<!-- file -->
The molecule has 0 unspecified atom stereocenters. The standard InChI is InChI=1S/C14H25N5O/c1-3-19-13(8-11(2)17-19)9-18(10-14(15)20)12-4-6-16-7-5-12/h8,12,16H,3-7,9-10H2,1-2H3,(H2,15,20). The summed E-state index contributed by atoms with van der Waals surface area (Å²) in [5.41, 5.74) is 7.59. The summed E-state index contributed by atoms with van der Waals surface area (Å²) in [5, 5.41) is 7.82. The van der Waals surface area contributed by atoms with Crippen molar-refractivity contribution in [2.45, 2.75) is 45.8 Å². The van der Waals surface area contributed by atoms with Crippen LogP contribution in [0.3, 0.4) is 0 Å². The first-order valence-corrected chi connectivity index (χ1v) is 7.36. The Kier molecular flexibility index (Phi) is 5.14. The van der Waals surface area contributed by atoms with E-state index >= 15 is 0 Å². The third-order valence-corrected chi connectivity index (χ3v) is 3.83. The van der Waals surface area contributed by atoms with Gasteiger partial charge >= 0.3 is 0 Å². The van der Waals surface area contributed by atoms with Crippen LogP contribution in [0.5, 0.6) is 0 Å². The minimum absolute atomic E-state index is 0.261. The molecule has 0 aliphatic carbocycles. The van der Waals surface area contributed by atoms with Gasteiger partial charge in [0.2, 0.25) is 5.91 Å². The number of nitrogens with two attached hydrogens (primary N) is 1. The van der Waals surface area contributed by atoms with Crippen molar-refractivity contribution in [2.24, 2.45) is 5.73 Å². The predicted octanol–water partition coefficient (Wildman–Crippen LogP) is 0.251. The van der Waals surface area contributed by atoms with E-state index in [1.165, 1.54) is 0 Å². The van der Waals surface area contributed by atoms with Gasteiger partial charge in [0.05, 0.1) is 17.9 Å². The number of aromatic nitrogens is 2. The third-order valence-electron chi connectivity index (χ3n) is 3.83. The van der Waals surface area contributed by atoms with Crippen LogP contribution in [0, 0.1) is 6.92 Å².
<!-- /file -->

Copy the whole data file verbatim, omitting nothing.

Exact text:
The molecule has 0 unspecified atom stereocenters. The standard InChI is InChI=1S/C14H25N5O/c1-3-19-13(8-11(2)17-19)9-18(10-14(15)20)12-4-6-16-7-5-12/h8,12,16H,3-7,9-10H2,1-2H3,(H2,15,20). The summed E-state index contributed by atoms with van der Waals surface area (Å²) in [5.41, 5.74) is 7.59. The summed E-state index contributed by atoms with van der Waals surface area (Å²) in [5, 5.41) is 7.82. The van der Waals surface area contributed by atoms with Crippen molar-refractivity contribution in [2.45, 2.75) is 45.8 Å². The van der Waals surface area contributed by atoms with Crippen LogP contribution in [0.3, 0.4) is 0 Å². The first-order valence-corrected chi connectivity index (χ1v) is 7.36. The Kier molecular flexibility index (Phi) is 5.14. The van der Waals surface area contributed by atoms with E-state index >= 15 is 0 Å². The third-order valence-corrected chi connectivity index (χ3v) is 3.83. The van der Waals surface area contributed by atoms with Gasteiger partial charge >= 0.3 is 0 Å². The van der Waals surface area contributed by atoms with Crippen LogP contribution in [0.5, 0.6) is 0 Å². The minimum absolute atomic E-state index is 0.261. The molecule has 0 aliphatic carbocycles. The van der Waals surface area contributed by atoms with Gasteiger partial charge in [0.2, 0.25) is 5.91 Å². The number of nitrogens with two attached hydrogens (primary N) is 1. The van der Waals surface area contributed by atoms with Crippen molar-refractivity contribution in [2.24, 2.45) is 5.73 Å². The predicted octanol–water partition coefficient (Wildman–Crippen LogP) is 0.251. The van der Waals surface area contributed by atoms with E-state index in [1.165, 1.54) is 0 Å². The van der Waals surface area contributed by atoms with Gasteiger partial charge in [0.05, 0.1) is 17.9 Å². The number of aromatic nitrogens is 2. The third-order valence-electron chi connectivity index (χ3n) is 3.83. The van der Waals surface area contributed by atoms with Crippen LogP contribution in [0, 0.1) is 6.92 Å².